The Armed Forces Open Chess Championship is a USCF Heritage Event, National Championship, held annually during the Columbus Day Weekend, this year occurring on October 8 – 10, 2022. To date, this National Championship has a 63 year history. The first AFO, sponsored by the Department of Defense (DOD), was held in 1960. Now days, this five round Swiss System, FIDE rated event, is sponsored by the USCF Miltary Committee. The event is hosted each year via rotation between the services: Navy Marines, Army, and Air Force. The last few events were held at: Army, West Point, NY, 2017; Air Force, Andrews Air Force Base, MD, 2018; Marines, Camp Lejeune, NC, 2019; Navy, Virginia Beach, VA, 2020; and Army, Grapevine, TX, 2021. This year was hosted by the Air Force, at the base Chapel, 87th Air Base Wing, Joint Base McGuire-Dix-Lakehurst, in New Jersey. This year, was the first time in its history that the event was hosted in New Jersey.

In addition to the USCF Military Committee sponsorship, upon notification that the AFO was to be held in New Jersey, the New Jersey State Chess Federation (NJSCF) quickly and generously provided their support. The NJSCF funded many awards, breakfast and lunch to the players for each day (Monday’s last day of play breakfast only) of competition; and beautiful triple-weighted Staunton Style Chess pieces and bag. Expert game analysis for special awards was provided by Pete Tamburro, of the NJSC. Moreover, it was a pleasure having on-site representation from NJSCF, Secretary Kamillia Sharuda. She had the opportunity to play in both Blitz and Bughouse competitions and to take part in the group photo with the players! NJSCF’s support allowed for funds donated to military chess to use for other such memorable things as the AFO 2022 T-shirts, which were provided to all participants. Outstanding support and way for the NJSCF to show other states, that when it comes to supporting such events in their backyard, how it’s supposed to be done!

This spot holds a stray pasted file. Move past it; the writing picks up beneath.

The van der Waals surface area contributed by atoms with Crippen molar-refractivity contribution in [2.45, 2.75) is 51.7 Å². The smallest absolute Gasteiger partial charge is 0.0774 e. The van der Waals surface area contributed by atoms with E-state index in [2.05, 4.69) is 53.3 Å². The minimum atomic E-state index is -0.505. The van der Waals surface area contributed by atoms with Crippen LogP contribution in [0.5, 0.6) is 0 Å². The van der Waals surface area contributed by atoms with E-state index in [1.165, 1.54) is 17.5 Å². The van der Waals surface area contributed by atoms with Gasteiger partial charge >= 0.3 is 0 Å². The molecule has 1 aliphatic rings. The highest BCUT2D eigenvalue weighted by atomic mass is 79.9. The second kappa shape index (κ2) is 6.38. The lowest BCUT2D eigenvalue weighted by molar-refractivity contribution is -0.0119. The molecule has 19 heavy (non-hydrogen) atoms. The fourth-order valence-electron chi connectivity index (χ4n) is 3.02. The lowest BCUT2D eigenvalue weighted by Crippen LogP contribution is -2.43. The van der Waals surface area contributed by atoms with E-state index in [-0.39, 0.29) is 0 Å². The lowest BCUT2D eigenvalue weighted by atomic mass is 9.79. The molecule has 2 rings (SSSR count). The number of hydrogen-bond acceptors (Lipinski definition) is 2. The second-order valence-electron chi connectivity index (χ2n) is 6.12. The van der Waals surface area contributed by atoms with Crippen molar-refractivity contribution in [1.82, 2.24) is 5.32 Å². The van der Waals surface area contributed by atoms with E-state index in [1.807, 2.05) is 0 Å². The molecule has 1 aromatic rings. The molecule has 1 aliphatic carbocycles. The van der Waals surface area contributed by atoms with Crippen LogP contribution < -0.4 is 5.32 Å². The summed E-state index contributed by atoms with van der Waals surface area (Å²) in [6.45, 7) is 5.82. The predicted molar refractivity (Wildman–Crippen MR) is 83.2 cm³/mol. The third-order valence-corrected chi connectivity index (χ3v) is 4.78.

The AFO was divided into two events, the AFO Open Championship, open to Active Duty, Military Retirees, Cadets, Midshipmen, College ROTC, and Mobilized Guard/Reserve; and over the past few years, the Veterans Open. The Veterans Open is dedicated to “Those who have served” which includes anyone who has served in the military that received an Honorable Discharge.

The AFO is all about the comradery and friendship, and of course, fierce competition. Players pay their own way to play. They come from all over the globe to compete in this tournament, some as far as Hawaii and Japan. There is no entry fee; there are no monetary prizes awarded, only trophies and gifts donated by contributions from the U.S. Chess Federation, the U.S. Chess Trust (both 501(c)(3) nonprofit organizations), and via public donations.